For example, I LOVE pizza, so I figured out how to make my own, which is not only tastier, but when I make it I can keep it to about 600 calories for two generously sized slices. That’s not only better than any other pizza you can buy at a pizzaria, it’s real pizza, not pita pizza or cauliflower pizza or anything like that. If you made those you could probably do way better than me on the calories. My pizza is a handmade crust where I weigh the flour so I know how much is going into each quarter pizza, with turkey pepperoni, reduced fat mozzarella, black olives, boneless skinless chicken breast, mushrooms, and tomato sauce. The reduced fat cheese and the turkey pepperoni help shave off fat but don’t really affect the taste all that much.
Another example is chocolate. Love the stuff. So I found squares that fit into my calorie counts and I eat them slowly. Dove Promises work pretty well for this and Ghiradelli squares all have the calories on the individually wrapped square.
PBFit has been nice for my peanut butter fix, I make an apple dip by mixing it with cinnamon and water. I also have a favorite brand of protein shake that is lower in calorie and includes some added vitamins.
Weighing food has helped train my eye so that I can more accurately estimate what a proper portion is. It’s a learning tool as much as it is a tool to help me know exactly what’s going into me.
Along with understanding appetite and what causes cravings, thinking of my food as a “budget” helps me out a lot. When I want a huge bowl of noodles I think “is this actually going to satisfy me or is this going to make me want more, when I’ve already reached my limit? What could I do to this so I still get my noodles but I’m better satisfied?” So I’ll cut my noodle portion in half and add veggies. Or I’ll think “this looks delicious but if I start eating it, is the normal portion really going to be worth it, when I’ll just want more and this other thing will be better for me?”
Understanding not only when we are hungry, but why, really helps when we’re trying to retrain ourselves. It can be the difference between steady success and yo-yo dieting. It can also make our journey a whole lot more comfortable!
It’s a green soup for a green summer! It’s also savory and filling, full of good veggies, and is only about 150 calories for a 1.5 cup serving. You don’t really taste the spinach all that much, the basil and dill improves and brightens the flavor. The soup is good hot or cold, freezes well, and keeps well in the fridge for at least a week.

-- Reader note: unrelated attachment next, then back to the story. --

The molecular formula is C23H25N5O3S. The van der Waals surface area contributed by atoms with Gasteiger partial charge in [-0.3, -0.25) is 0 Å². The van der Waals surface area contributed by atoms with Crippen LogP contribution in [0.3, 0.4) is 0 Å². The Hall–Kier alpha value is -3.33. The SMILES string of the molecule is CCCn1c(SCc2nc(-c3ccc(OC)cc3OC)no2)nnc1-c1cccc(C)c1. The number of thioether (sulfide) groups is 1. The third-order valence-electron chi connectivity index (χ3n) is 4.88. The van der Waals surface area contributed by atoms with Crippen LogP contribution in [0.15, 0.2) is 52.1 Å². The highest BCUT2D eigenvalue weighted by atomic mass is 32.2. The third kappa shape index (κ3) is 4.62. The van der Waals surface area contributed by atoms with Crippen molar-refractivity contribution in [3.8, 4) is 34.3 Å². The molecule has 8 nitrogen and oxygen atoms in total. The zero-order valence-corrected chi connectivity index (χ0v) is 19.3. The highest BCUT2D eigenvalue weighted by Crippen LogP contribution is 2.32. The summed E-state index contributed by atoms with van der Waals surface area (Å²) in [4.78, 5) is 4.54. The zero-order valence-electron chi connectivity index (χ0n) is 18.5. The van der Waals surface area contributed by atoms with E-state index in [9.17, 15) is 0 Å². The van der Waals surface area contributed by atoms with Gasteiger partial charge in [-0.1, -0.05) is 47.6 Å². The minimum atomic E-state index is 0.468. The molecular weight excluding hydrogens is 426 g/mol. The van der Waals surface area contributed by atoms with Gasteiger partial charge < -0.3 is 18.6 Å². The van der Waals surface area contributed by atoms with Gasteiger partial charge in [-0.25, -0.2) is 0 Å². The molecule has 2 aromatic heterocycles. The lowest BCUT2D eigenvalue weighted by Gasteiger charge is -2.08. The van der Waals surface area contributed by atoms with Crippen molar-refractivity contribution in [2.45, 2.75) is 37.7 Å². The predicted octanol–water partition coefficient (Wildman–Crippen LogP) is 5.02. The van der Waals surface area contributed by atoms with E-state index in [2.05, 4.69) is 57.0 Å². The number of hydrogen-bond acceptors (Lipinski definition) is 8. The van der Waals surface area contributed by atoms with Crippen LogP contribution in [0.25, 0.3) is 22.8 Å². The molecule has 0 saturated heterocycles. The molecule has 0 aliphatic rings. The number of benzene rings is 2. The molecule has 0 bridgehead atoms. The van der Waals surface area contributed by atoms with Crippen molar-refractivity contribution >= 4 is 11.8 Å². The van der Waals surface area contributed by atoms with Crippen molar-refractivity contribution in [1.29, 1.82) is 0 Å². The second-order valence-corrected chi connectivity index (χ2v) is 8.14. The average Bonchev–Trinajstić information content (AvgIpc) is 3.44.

1 pound of frozen spinach
1 12 oz package of frozen broccoli and cauliflower
1 package fresh basil (about 6 oz)
1 15 oz can chickpeas
Few ounces mushrooms (to taste, roughly 4 or 5 oz)
4 or 5 cloves garlic
Salt and pepper to taste
1 TB dried dill weed
4 large chicken bouillon cubes (I used Caldo de Pollo but you could use any, including vegetarian bouillon or even homemade stock)
Water as needed
Cook spinach, broccoli, cauliflower and garlic gently until just tender. Turn off heat. Blend 1 can chickpeas, with liquid, until smooth. Add part of the bunch of dill, plus any water needed for processing, and blend till smooth.
Blend all vegetables until smooth and well mixed, including garlic. Return vegetables to pot and heat gently, adding bouillon cubes, dill, salt, and pepper to taste. Freshly cracked pepper is the best. Add sliced mushrooms and stop simmering when they are tender. Do not over-cook, color should still be a vibrant jade green.
Serve hot or cold with whole wheat or sourdough bread, naan, pita, or any other bread/flatbread. This can also make a good sauce or dip.
Tips: Remove stems from basil before blending, if you want to avoid a funky fibrous texture.
Work in smaller batches and use extra liquid if your blender isn’t very strong. Can also use a food processor.
Variations: Experiment with other vegetables, such as carrots, potatoes, etc to initial simmer. Can also use pure broccoli or pure cauliflower. If you use fresh spinach, remove stems first unless you have a really powerful blender. Puree and add more canned chickpeas, white beans or butter beans for additional protein and fiber. Adjust spices as desired.
We’ve been waiting for this for quite a long time, the ability to alter our horses’ manes and tails. There is a note on the horse profile that makes it possible to always see that a mane or tail has been altered. Also, you can always go back to a horse’s natural mane and tail shape by paying $1,000 in gold dust. Otherwise these changes are permanent. Of course, changes don’t pass on to foals. You can use the Barber by going to any club with an Ostler. The Ostler also still cares for horses.